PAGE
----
Explorations at the crosshairs of self and society

About the event

IFBE’s Independence Project kicks off on 15th August with a presentation by the award-winning photographer Rohit Chawla on ‘Explorations at the Crosshairs of Self and Society’ – this year’s theme for The Independence Project. The presentation takes a hard look at where photography meets journalism to create campaigns for change.

About the Artist: Rohit Chawla is a leading contemporary photographer, who spent close to two decades in advertising at JWT before moving out to start his own design and film production company. His solo exhibitions include: Wanderlust, Tribute to Raja Ravi Verma, Klimt – The Sequel, Free da! – The Homage, World of Wearable Art, Goa Style & the Inspired frame, Artist – Unboxed, The Quiet Portrait.

About the presentation: In this presentation, Rohit Chawla takes a hard look at merging photography and journalism to create campaigns for change. In a photographic world leaning widely towards pretence, his work is nude and nuanced. The presentation will involve a discussion of how photographs tell a story that represent a point of view as well as history. We explore how the right photograph can have the power to change the toughest thing in the world: the human mind.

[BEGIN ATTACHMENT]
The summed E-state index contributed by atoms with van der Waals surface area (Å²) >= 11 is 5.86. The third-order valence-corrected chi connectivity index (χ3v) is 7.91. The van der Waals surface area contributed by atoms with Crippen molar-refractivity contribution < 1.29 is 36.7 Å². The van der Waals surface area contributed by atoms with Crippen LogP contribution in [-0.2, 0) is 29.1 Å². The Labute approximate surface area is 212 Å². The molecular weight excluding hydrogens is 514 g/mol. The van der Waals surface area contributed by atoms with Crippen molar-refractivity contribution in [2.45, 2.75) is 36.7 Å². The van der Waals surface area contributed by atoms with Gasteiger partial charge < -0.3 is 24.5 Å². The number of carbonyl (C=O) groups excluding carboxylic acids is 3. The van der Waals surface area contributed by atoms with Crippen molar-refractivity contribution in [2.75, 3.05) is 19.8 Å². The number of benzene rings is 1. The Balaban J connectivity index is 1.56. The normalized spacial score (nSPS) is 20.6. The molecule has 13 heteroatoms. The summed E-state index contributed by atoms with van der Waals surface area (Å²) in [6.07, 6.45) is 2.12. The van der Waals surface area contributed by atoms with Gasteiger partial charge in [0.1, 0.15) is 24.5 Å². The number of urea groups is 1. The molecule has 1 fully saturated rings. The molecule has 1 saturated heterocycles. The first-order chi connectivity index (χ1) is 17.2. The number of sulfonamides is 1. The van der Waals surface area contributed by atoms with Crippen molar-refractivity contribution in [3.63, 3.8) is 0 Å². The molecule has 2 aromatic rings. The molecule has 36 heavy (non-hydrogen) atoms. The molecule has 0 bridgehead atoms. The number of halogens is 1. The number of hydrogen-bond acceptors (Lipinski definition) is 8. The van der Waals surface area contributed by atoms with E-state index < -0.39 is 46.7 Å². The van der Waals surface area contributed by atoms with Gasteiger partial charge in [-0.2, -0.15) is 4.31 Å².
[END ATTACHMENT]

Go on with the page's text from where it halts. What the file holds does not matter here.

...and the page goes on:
Registration link:

Date: 15th August 2023
Time: 6:30 p.m – 7:15 pm
Venue: The Ice Factory
Entry: Free & Open to all

In collaboration with


The Ice Factory at Ballard Estate (IFBE) is an experimental laboratory for transdisciplinary practices across modern and contemporary architecture, art, and pedagogy. The conserved and refashioned structure is itself a historical object; its complexity, diversity, and paradoxical forms of architecture are instruments for the invention of knowledge. Malik Architecture has created an architecture that does not settle, one with spaces to breathe through a crystallization and mutation of traditional, modern, and contemporary experiments. A century-old embodiment... of “the dreams that stuff is made of.” IFBE’s community of architects, artists, scholars, and students exists in the expanding complexity and multiplicity of the present without sacrificing a fidelity to pasts and archiving, to build and chronicle in the here and now, what Reinhard Koselleck felicitously called “futures past.”